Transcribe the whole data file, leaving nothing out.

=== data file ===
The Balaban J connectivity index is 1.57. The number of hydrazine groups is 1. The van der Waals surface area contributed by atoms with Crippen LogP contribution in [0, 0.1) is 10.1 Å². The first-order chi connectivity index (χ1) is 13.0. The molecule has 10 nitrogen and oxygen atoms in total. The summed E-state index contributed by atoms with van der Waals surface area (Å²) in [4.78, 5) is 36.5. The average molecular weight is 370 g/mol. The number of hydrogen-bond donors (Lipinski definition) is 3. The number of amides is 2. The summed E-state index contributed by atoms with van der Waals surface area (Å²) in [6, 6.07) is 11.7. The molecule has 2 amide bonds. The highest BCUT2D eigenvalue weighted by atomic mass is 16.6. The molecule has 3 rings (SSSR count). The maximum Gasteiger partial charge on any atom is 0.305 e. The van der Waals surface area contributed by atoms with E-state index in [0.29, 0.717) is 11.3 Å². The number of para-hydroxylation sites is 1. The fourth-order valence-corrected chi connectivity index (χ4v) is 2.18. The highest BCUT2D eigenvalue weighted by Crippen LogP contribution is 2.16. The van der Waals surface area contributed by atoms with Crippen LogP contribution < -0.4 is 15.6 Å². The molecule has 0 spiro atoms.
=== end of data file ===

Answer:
The Balaban J connectivity index is 1.57. The number of hydrazine groups is 1. The van der Waals surface area contributed by atoms with Crippen LogP contribution in [0, 0.1) is 10.1 Å². The first-order chi connectivity index (χ1) is 13.0. The molecule has 10 nitrogen and oxygen atoms in total. The summed E-state index contributed by atoms with van der Waals surface area (Å²) in [4.78, 5) is 36.5. The average molecular weight is 370 g/mol. The number of hydrogen-bond donors (Lipinski definition) is 3. The number of amides is 2. The summed E-state index contributed by atoms with van der Waals surface area (Å²) in [6, 6.07) is 11.7. The molecule has 2 amide bonds. The highest BCUT2D eigenvalue weighted by atomic mass is 16.6. The molecule has 3 rings (SSSR count). The maximum Gasteiger partial charge on any atom is 0.305 e. The van der Waals surface area contributed by atoms with E-state index in [0.29, 0.717) is 11.3 Å². The number of para-hydroxylation sites is 1. The fourth-order valence-corrected chi connectivity index (χ4v) is 2.18. The highest BCUT2D eigenvalue weighted by Crippen LogP contribution is 2.16. The van der Waals surface area contributed by atoms with Crippen LogP contribution < -0.4 is 15.6 Å². The molecule has 0 spiro atoms.